He added that the Labour front bench would vote for British participation in the treaty's social chapter - on which John Major had got an opt-out - because he had been assured that a Commons victory on that issue would not wreck the treaty or the Bill. But Labour would not vote for some of its own amendments if they threatened the treaty's survival.
Although the Shadow Cabinet has yet to take a formal decision, Mr Cunningham's statement shut the option, carefully left open by John Smith late last year, that Labour might oppose the Commons final, third reading of the Maastricht legislation, expected around Easter.
Last year, the open option helped to heighten government uncertainty and maintained delicate Shadow Cabinet unity. But Mr Cunningham told the Independent last night: 'I do not want to see the Maastricht treaty defeated. I have never made any secret of that.'
At a private Parliamentary Labour Party meeting last week, Mr Cunningham flatly rejected a suggestion that the party should vote for all of its own amendments - even if they threatened to wreck the treaty and the Bill. 'Some of those amendments are down simply to secure a debate on important issues,' he said. 'But we know they are wrecking amendments and we are not going to fall into the trap of voting for them willy-nilly. It is not my intention to wreck the Bill at all.'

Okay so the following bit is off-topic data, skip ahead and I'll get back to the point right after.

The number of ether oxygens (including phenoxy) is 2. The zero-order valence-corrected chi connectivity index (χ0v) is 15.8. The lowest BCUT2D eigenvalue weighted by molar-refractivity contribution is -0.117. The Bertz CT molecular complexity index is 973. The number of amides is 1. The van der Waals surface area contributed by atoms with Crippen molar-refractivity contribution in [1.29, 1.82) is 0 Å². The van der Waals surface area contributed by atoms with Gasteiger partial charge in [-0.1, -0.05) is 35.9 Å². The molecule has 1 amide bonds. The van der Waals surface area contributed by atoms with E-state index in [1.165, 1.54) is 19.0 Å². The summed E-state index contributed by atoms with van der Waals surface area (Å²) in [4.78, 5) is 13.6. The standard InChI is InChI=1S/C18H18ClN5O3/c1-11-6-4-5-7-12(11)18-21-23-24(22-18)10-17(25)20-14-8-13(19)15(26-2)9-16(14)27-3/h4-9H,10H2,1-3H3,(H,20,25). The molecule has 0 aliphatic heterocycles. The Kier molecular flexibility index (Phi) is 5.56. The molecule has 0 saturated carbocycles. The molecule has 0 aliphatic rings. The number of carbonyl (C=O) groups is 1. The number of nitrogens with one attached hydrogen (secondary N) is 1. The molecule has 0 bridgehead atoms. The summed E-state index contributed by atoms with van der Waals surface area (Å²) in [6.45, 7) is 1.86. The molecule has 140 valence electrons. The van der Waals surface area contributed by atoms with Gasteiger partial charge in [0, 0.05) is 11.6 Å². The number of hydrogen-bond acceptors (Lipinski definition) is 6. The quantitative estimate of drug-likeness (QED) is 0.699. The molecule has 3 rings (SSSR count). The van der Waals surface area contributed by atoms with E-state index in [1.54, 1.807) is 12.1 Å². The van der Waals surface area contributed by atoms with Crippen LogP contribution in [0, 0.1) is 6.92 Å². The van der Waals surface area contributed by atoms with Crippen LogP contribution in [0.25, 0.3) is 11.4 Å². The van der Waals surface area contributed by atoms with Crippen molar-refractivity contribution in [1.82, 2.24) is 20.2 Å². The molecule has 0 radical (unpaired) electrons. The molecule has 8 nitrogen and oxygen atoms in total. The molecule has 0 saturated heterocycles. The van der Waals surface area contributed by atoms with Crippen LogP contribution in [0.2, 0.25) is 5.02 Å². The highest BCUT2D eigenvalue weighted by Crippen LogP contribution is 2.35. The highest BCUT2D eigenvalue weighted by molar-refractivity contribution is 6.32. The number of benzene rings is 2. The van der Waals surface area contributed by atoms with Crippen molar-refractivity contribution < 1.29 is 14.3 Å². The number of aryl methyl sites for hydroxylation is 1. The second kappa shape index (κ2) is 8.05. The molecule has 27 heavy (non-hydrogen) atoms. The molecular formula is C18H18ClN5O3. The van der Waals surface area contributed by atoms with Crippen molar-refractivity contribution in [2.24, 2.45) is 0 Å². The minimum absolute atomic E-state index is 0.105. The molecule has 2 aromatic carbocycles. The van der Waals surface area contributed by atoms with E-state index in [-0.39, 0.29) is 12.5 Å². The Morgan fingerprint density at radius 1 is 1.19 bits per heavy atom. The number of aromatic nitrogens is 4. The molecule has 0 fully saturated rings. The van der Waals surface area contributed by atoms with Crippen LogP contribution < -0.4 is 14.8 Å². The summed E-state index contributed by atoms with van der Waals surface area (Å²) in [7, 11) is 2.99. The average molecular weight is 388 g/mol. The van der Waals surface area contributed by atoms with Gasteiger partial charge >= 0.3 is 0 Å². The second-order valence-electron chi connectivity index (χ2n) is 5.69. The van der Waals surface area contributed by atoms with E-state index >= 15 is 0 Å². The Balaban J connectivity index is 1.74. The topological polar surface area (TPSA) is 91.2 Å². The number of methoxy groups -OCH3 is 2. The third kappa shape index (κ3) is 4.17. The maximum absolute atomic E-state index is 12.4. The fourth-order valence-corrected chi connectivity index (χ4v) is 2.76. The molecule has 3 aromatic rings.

Earlier, during the eighth day of the Commons committee stage examination of the treaty legislation, Mr Cunningham clashed with Tristan Garel-Jones, the Foreign Office minister, over the consequences of a government defeat on the social chapter - for which some Tory rebels are threatening to vote.
Mr Garel-Jones appealed to Liberal Democrat and pro-EC Labour MPs to vote against any Opposition move to reverse the opt- out. Just back from Bonn, Mr Cunningham said he had been told by German ministers that a British U-turn on the social chapter would not be a problem for the other 11 EC members. 'If we win the vote on the social chapter,' he added, 'the Government can include it in the treaty with no threat to the Bill at all.'